First, let me begin with disaster framework. Disasters and myths are closely intertwined. One of the biggest myths when it comes to disasters is the myth of panic. This myth is believed by public officials and perhaps by even the public generally. The myth is: when a disaster is approaching people will panic. Once people panic, they will take irrational and unsafe steps and must be protected from themselves by giving them as little information as possible.
The First Reaction: Disbelief
Overwhelmingly, in disaster research and accompanying sociological studies, not only do people not panic--they don't respond at all.
- Sirens warn of a flood, and a young father rolls over in bed ignoring the sound. (Arkansas River Flood of 1965)
- A woman asks a police officer what theater he's playing at after he's been yelling on the bullhorn that residents have 5-15 minutes to escape a fifteen foot high wall of water. (South Platte River Flood 1965)
- The radio station screams warnings of a dam break and 3-4 men, believing the warning is an overreaction, continue loading furniture and get caught in the torrent and drown. (Teton Dam Disaster 1976).
Studies show that the initial reaction of the majority of the public in the face of disaster is "disbelief, denial and reinterpretation to reduce or eliminate the threat potential" (Drabek 2013:70). Like the woman asking the police officer what theater he's playing at, people have creative ways of trying to make sense of what is happening so that they do not have to believe that they are experiencing a disaster.
But people *do* panic at times, right?
The short answer is Yes. And No. People will panic, but studies show that it takes a long time and is preceded by relatively calm, reasonable responses once there's an understanding that a disaster is taking place. Renown disaster research, Henry Quarantelli, gives a three step process that leads to panic.
Step 1: Individuals must have a perception of possible entrapment.
Step 2: Individuals must sense powerlessness; there is nothing they can do to escape.
Step 3: Individuals must have a feeling of social isolation of sole dependency upon themselves in a crisis.
Any disaster can have one or more of these aspects, but only people who are experiencing all three panic.
Someone who jumps from a top floor of a hotel in a fire is a perfect example. This person feels trapped, powerless, and they can only depend on themselves. Only then do they panic and jump.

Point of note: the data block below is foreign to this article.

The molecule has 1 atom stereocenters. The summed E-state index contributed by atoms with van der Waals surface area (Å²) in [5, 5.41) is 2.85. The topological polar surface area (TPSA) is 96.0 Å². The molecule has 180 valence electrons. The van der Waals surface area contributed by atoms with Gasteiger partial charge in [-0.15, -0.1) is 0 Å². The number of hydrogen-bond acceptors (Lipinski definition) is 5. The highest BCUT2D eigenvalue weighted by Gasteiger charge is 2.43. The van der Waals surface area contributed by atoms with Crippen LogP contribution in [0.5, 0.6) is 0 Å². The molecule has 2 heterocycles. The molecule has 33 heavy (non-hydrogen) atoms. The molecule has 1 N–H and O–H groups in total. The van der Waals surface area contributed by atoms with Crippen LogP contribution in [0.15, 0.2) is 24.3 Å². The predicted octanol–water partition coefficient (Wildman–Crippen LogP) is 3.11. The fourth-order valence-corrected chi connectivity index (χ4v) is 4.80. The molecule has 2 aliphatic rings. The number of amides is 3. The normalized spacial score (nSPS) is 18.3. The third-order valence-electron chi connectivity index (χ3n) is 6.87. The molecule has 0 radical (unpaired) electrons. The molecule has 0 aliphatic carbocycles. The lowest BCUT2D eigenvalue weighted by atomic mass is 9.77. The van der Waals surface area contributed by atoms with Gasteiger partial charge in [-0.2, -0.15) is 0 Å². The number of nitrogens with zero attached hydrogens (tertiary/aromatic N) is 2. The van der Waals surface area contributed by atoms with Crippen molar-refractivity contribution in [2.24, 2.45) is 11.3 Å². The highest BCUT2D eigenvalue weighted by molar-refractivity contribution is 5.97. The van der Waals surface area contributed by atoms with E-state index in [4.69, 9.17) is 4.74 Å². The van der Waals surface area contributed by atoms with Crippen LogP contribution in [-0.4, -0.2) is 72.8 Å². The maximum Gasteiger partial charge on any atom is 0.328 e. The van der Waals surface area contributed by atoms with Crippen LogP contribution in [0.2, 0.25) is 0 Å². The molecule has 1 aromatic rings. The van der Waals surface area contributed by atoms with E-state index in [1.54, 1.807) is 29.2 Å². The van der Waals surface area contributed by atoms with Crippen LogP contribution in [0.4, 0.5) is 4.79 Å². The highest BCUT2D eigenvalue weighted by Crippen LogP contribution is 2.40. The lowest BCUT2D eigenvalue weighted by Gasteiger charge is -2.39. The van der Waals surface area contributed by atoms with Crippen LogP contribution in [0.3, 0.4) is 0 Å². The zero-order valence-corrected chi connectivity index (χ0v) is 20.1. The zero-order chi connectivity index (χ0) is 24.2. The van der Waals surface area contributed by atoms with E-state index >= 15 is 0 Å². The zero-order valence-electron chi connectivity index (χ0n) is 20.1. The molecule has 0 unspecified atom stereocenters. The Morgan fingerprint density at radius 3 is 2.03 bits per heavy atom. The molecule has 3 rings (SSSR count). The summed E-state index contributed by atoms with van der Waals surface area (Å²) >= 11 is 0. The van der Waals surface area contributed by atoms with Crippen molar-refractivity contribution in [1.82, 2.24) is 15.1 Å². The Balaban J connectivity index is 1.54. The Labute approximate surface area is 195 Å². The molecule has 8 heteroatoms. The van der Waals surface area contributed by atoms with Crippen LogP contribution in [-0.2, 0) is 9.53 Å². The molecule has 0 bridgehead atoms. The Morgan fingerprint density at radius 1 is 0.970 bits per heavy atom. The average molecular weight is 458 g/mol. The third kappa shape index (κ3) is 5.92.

The key to correct responding to a disaster is working to overcome disbelief. What overcomes disbelief? Consistent correct information.
Before Hurricane Katrina hit, there were many people who believed that New Orleans levees could not take the pounding and hold. But this information was not widely circulated. In fact, the city was so caviler about the whole thing, that they day before it hit, the busses are still driving around on the regular routines. All of those with the financial means to leave and a place to stay, left. But instead of bussing the families of low-income neighborhoods--in the most risk for destruction--the busses were still just driving around as if everything was normal. There wasn't consistent correct information.
In the Teton Dam disaster, which I studied at length, several days before the dam broke leaders knew they were in trouble. The dam was made of earth and parts were caving in. For days. If they had overcome their own disbelief and evacuated the area beneath the dam, there would have been no fatalities. But they persisted in their disbelief. The dam couldn't actually break, could it? One radio station had heard there were problems at the dam and the owner left his son in charge and drove over to look at the dam. When he got there, he was appalled at what he saw. He radioed (with a CB radio) his son and demanded to be put on the radio. He began describing what he saw. He ended up reporting the entire dam collapse giving families who were listening to his station precious time to pack up and get to higher ground. But there were two radio stations servicing the area. Those on the other station or those who checked the other station remained in disbelief. If this was this big, wouldn't both stations be reporting it? For those who remained in disbelief, their warning became a knock on the door from someone at the sheriff's department telling them they had 5-10 minutes to escape.
A friend of a friend challenged me on the myth of panic by asserting, "Do you not remember the great toilet paper scare?" The empty grocery store shelves are not evidence of panic. It's evidence of preparation. When people believe that a disaster is imminent, they want to take action. It they do not have a clear consistent message about how to prepare, they will do something.
If we apply this to COVID-19, we see (as we do in many disasters) a lack of leadership. Evidence shows that leaders knew this was deadly, but publicly downplayed the seriousness. This was supposed to help people not panic. But people aren't stupid. By the time President Trump is explaining the COVID-19 will eventually just "go away," we were slammed with news stories from China on people being locked in their apartments for 50+ days. So the people took action. If I have to be locked in my house for 50+ days, what do I need? What would I most not like to run out of? Thus, the run on toilet paper. But this isn't evidence of a panic; it's evidence of action. This is pretty clear-headed decision making given the information people had.
In countries like Taiwan, where the people understood the importance of masks and they received very clear with instructions of what do, they weren't having runs on stores. Clear concise information is the antidote. But you must--MUST--trust the people.